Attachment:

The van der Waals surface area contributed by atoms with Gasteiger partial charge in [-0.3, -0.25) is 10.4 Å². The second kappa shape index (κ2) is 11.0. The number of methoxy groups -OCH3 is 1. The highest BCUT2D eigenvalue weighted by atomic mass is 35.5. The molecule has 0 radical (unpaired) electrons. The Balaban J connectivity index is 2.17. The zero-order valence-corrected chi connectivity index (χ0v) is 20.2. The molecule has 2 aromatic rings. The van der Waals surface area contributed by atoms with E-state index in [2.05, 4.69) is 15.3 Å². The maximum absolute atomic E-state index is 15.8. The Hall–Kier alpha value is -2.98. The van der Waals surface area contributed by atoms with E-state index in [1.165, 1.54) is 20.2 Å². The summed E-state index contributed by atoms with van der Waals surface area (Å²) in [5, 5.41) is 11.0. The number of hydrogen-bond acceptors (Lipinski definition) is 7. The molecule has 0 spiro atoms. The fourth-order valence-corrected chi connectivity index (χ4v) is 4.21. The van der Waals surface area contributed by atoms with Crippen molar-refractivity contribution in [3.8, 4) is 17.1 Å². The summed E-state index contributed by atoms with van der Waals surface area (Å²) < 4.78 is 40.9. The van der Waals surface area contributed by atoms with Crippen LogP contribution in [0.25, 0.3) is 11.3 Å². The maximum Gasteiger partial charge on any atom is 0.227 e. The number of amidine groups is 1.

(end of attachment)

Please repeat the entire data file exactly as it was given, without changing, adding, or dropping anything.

The van der Waals surface area contributed by atoms with Gasteiger partial charge in [-0.3, -0.25) is 10.4 Å². The second kappa shape index (κ2) is 11.0. The number of methoxy groups -OCH3 is 1. The highest BCUT2D eigenvalue weighted by atomic mass is 35.5. The molecule has 0 radical (unpaired) electrons. The Balaban J connectivity index is 2.17. The zero-order valence-corrected chi connectivity index (χ0v) is 20.2. The molecule has 2 aromatic rings. The van der Waals surface area contributed by atoms with E-state index in [2.05, 4.69) is 15.3 Å². The maximum absolute atomic E-state index is 15.8. The Hall–Kier alpha value is -2.98. The van der Waals surface area contributed by atoms with E-state index in [1.165, 1.54) is 20.2 Å². The summed E-state index contributed by atoms with van der Waals surface area (Å²) in [5, 5.41) is 11.0. The number of hydrogen-bond acceptors (Lipinski definition) is 7. The molecule has 0 spiro atoms. The fourth-order valence-corrected chi connectivity index (χ4v) is 4.21. The van der Waals surface area contributed by atoms with Crippen molar-refractivity contribution in [3.8, 4) is 17.1 Å². The summed E-state index contributed by atoms with van der Waals surface area (Å²) < 4.78 is 40.9. The van der Waals surface area contributed by atoms with Crippen LogP contribution in [0.25, 0.3) is 11.3 Å². The maximum Gasteiger partial charge on any atom is 0.227 e. The number of amidine groups is 1.